Maserati chose the North American International Auto Show in Detroit to roll out an all-new Quattroporte flagship sedan that looks like a crisp refresh but that is in fact entirely new under the skin.
The improvements include better efficiency, more power, better performance, more cabin space, a bigger trunk, and the available security of all-wheel drive—all wrapped in a package that remains unmistakably a Quattroporte.
At 1900 kg (4189 lb), the V8 edition is 100 kg (220 lb) lighter than before, rolling on an all-new steel chassis wearing some lightweight aluminum body panels including the door skins and hood. The rear-drive V6 weighs 1860 kg (4101 lb). The optional all-wheel-drive system adds 70 kg (154 lb) to the V6 car’s mass. Weight distribution is 50/50 front/rear.
The wheelbase is 3171 mm (124.8 in) and overall length is 5262 mm (207.2 in) for increased legroom and shoulder room in the Quattroporte, while the trunk’s capacity has grown to 530 L (18.7 ft3). Underbody panels contribute to a sleeker 0.31 coefficient of drag.
The engines are all-new in-house and were developed under the leadership of Paolo Martinelli, who designed the engines in Ferrari’s championship-winning Formula One racers during the Michael Schumacher era.
The previous model offered a single engine: a V8, supplied by corporate cousin Ferrari (though in two displacements). Now, Maserati engineers have designed a pair of available engines, a 3.0-L direct-injected twin-turbo V6 and a 3.8-L DI twin-turbo V8. Both engines are assembled for Maserati by Ferrari in Maranello.
The rear-drive-only V8 model is 20% more fuel-efficient than the outgoing model, according to the company, while producing 390 kW (523 hp) and 650 N·m (479 lb·ft). An overboost feature briefly pumps up torque to 710 N·m (524 lb·ft). Those figures represent increases of 18% more power and 39% more torque (in overboost mode) than the previous naturally aspirated motor.
That output results in 0-100 km/h (62 mph) acceleration of 4.7 s, with a top speed of 307 km/h (191 mph). The V6 needs 4.9 s to reach 100 km/h and tops out at 285 km/h (177 mph).
That’s thanks to the engine’s 301 kW (404 hp) and 550 N·m (406 lb·ft). The smaller engine’s specific output is lower than the V8’s because it is tuned to produce more torque.
While the engines enjoy the appropriately different V-angles of 90° for the V8 and 60° for the V6, their pistons, cylinders, and heads are the same, along with the bolt-on ancillaries such as the alternator, starter, and pump for the Quattroporte’s hydraulic power steering.
Both engines now have phasers for variable cam timing on both the intake and exhaust cams, while the previous engine had variable timing only on the intake cams. Rolling finger followers act on the valves for reduced friction.
The twin IHI turbos have their turbine housing cast into the four-into-one exhaust manifolds for simplicity and a short path for the exhaust gas to the turbines.
A concern about turbocharged engines for Maserati enthusiasts is the resulting exhaust note. The musical shriek of their engines is a hallmark of Italian prestige cars, and the disappointingly dull note of the twin-turbo engine in the McLaren MP4-12C illustrates the challenge.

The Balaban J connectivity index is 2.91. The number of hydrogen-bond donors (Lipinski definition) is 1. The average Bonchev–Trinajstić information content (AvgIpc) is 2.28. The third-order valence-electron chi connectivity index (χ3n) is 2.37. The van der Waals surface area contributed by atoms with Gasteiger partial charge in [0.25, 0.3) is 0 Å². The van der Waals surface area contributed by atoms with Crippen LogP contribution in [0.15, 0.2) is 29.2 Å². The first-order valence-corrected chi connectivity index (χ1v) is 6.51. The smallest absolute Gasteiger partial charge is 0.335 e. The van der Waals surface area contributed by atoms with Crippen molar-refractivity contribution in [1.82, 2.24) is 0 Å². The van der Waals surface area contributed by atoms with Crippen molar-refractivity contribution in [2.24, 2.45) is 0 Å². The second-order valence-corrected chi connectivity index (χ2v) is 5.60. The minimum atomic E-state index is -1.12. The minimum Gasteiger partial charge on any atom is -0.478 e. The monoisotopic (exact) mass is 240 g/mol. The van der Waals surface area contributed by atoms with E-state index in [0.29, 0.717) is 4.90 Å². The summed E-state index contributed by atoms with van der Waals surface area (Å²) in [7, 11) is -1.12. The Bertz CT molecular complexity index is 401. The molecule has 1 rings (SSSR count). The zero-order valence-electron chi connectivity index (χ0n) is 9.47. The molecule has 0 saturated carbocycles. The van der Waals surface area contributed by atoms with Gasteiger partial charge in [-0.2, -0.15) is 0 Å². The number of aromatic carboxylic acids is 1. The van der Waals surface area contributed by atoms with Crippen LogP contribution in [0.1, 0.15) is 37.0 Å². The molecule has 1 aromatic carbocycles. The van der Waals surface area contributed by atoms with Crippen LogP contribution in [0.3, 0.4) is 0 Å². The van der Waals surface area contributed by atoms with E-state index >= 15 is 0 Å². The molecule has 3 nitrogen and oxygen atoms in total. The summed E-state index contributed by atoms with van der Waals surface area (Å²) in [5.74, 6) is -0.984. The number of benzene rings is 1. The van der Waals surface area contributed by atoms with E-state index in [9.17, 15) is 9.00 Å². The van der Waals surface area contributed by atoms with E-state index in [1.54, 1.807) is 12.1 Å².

Maserati didn’t start the car on the show stand to prove its point, but lead platform engineer Davide Danesin was there to say the company’s efforts to preserve that sensation paid off.
“We thought it was a very tough job to accomplish,” and it started by running a lot of models to try to get close to the best solution, he said. Then the team conducted hundreds of physical tests, checking variables such as the geometry of the mufflers.
“I wouldn’t say there is a special recipe,” Danesin said. “Two years we spent on this matter.”
For the previous normally aspirated engines, the rear mufflers were the most critical. But for the turbo engines it was the volume and shape of the mufflers under the middle of the car.
How about Masarati’s corporate cousins at Ferrari? “They are facing the same issues,” Danesin acknowledged. Because of that, the Maserati team is sharing its knowledge with their colleagues in Maranello.
Power from the new engines courses through an AT8-HP70 eight-speed planetary automatic transmission from ZF. The new gearbox promises smoother shifts and improved NVH, along with two overdrive ratios for better economy, according to the company.
The transmission has five different shift programs: Auto Normal, Auto Sport, Manual Normal, Manual Sport, and Increase Control Efficiency. Auto Normal is the default mode, making smooth shifts at low rpm for comfort and efficiency. Auto Sport makes quicker shifts at higher rpm. In Manual Normal, the driver can shift with either the console shifter or steering-wheel-mounted paddles, though the computer will intervene and make gear changes at very high and very low revs. In Manual Sport, the transmission shifts faster and will not upshift, even if the engine hits the rev limiter. It will downshift if revs drop too low.
The Increase Control Efficiency mode is a driving-on-eggshells approach intended for maximum fuel efficiency and bringing-the-newborn-home-from-the-hospital smoothness or for driving in icy conditions. The limited-slip differential will help in the latter case, with 35% lockup under power and 45% under release.
V6 models have the option of an all-wheel-drive system supplied by Magna-Steyr—a choice that will expand the car’s appeal in markets such as the Northeast, reported Director of Product Planning Rob Allen. Danesin said the system can change in 150 ms from a maximum of 100% torque to the rear axle to as much as 50% torque to the front axle.
The Quattroporte will be assembled at an all-new Maserati plant in Torino, Italy.